Delivering Future City Transport - Manchester
February 24, 2014
The second in our roundtable series with the Smith Institute was held in Manchester on 30 January where the following central questions were explored: How can our cities deliver a better transport infrastructure and system over the next decade and beyond? And what key steps need to be taken now in order to realise our cities’ transport vision?
Manchester is planning for the long-term, with a 2040 horizon, and they are looking not just at transport solutions, but are taking a holistic view, asking questions of themselves such as: what kind of place does Manchester want to be and what do people want from their city? What are the social imperatives and what is needed to drive economic growth?
In other words, how do they create the type of city they envision and how does transport serve that vision?
Attendees felt that transport needs to reflect the new consumer behaviours that are being driven by a multi-destination economy and smart technology. People want convenience and flexibility at the best possible price; they don’t care who provides a particular train or bus service. And they want real-time information for all modes of transport.
From a funding perspective, there was consensus that transport shouldn’t be looked at in isolation, and that better outcomes might be realised if the funding pots were used differently. They spoke about the power of collaboration – particularly with the private sector - and the need for new funding models in relation to investment in the economic geography - which should be mapped to the city-region geography so that there’s a more joined-up approach along spending areas.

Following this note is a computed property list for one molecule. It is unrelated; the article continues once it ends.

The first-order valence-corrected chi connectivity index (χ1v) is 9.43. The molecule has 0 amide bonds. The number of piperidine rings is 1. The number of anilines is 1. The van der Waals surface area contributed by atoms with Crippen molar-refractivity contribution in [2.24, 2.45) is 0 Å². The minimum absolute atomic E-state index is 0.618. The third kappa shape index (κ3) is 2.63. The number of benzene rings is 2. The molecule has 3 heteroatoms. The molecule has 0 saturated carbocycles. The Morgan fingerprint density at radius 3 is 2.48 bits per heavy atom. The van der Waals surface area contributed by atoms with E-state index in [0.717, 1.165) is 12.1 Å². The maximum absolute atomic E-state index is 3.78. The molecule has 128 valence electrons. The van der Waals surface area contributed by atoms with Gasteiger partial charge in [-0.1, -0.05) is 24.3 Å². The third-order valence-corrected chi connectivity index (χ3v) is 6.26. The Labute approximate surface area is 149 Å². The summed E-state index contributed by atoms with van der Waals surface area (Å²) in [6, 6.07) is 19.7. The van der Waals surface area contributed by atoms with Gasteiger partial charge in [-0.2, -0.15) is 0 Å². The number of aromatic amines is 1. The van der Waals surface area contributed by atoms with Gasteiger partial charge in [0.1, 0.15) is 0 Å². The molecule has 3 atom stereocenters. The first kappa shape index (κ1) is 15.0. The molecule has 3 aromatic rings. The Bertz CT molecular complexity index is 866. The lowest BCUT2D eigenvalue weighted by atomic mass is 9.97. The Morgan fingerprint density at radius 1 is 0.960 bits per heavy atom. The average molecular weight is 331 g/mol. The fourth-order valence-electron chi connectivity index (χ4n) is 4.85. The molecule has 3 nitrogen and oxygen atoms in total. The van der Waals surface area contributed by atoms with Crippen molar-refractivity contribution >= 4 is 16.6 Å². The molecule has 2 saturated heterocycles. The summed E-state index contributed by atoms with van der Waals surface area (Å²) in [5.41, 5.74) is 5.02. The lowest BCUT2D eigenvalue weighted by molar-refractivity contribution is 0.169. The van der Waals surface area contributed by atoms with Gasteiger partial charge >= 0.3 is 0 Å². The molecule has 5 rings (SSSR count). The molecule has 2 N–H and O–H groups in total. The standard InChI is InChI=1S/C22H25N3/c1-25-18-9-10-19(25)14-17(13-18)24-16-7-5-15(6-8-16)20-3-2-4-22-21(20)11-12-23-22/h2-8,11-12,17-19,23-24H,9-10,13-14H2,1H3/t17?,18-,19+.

In addition, as journey-to-work areas are expanding, governance and delivery structures need to expand also. Attendees felt that the combined authority model in Manchester was working well to drive renewed investment in transport in addition to creating a decision-making organisation with a broader range of skills and capability within which to deliver their priority programmes. This led to a broader discussion about connecting the urban hubs across the North; attendees from Leeds are taking forward the combined authority and city-region model of Manchester and there was debate about how best to strengthen links across the Pennines.
Devolved decision-making can stabilise the funding necessary for long-term planning and deliver more than a centralised model. City/regional governance can work – providing better outcomes through joined-up policy and thinking.